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Business cards for knowledge workers

September 12th, 2012 No comments

I’m obsessed with business cards.

I’ll admit it.

I get excited when I meet someone who took the time to do something interesting with a card. I’ve found myself respecting people or companies more if they have a well-thought-out card. One time I requested a meeting with a person purely based on the quality of his card.

Here are a couple cards I like:

I like cards that are well designed, that are one-of-a-kid and that convey a message. Showing a little character is big. Image consistency between a card and a corresponding website? Key.

On the flip side, I’m sure you’ve all seen stock cards on cheap paper. The most egregious is the Vista print variety. Do I even have to remind you the message dirt-cheap cards convey when a new contact hands you that flimsy card peddling a plug for the card-printer on the back?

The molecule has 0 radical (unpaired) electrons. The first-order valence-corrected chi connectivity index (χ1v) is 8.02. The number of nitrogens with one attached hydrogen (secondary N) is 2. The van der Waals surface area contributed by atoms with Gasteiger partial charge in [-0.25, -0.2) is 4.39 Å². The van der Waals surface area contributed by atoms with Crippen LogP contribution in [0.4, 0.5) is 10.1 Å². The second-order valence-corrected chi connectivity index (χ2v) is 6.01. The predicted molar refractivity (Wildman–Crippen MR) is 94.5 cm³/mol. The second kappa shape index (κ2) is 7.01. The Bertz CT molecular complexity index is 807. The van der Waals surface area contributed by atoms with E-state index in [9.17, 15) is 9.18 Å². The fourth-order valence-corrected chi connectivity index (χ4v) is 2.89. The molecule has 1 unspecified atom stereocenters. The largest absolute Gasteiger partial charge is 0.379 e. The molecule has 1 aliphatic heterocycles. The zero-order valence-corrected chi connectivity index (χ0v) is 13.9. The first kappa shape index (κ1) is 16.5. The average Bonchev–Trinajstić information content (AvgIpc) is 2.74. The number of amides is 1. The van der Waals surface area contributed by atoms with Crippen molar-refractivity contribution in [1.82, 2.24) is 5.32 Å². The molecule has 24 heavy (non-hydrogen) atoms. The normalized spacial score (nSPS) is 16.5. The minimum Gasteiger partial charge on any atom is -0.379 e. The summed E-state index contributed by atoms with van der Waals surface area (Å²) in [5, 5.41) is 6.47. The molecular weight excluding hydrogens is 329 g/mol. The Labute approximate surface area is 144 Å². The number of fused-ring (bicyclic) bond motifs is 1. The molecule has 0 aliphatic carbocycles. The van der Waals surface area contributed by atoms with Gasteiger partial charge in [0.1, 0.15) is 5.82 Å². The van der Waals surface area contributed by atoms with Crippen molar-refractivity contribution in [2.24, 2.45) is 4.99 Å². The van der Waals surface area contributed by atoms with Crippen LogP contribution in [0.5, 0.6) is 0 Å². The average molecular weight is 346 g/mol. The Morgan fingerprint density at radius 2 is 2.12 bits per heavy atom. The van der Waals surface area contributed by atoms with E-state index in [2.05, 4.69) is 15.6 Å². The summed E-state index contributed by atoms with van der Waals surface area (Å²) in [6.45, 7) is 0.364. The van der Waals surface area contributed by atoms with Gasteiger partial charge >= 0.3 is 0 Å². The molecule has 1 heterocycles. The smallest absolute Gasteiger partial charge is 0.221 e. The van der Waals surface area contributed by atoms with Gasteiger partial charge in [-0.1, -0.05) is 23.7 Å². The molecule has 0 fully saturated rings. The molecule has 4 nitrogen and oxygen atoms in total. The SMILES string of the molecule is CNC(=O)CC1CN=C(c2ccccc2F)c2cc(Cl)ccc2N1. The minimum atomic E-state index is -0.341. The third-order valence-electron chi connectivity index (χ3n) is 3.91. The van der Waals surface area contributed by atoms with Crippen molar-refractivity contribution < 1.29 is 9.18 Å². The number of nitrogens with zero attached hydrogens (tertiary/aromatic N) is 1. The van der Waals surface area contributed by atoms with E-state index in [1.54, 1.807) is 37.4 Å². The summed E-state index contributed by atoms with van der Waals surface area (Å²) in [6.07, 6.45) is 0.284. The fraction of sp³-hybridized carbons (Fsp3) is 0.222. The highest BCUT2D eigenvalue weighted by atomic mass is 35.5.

OK, with that out of the way, I’m a software developer. I do a mix of freelance and startup work. The types of contacts I want to make are potential business partners, clients. and industry contacts (the types of people you’d meet at PyCon). I think knowledge workers like me should have great business cards. Spend your money and time on it.

Recently, I was actually questioning my affinity for business cards. As of last week I was pretty sure nobody ever used my card. I don’t give my card out too often, and the few people I did give it to were friends and family who already know how to contact me. There were a few times I handed it out to strangers, but I wasn’t sure if I was getting any reaction out of it.

About six months ago, I gave my business card to someone I met in an elevator. We hit it off: he was working at building his startup and wanted to keep in touch. At the time he commented about the card and was pleased to have met. Nothing happened. Today I got a call from him wanting to set up a meeting.

If your deals are worth tens of thousands dollars, spending a couple hundred bucks today on a very focused marketing plan seems like a well worth investment for tomorrow.

As a knowledge worker, we don’t have many sales opportunities. Take the time to make a statement, you never know who you’re talking to.

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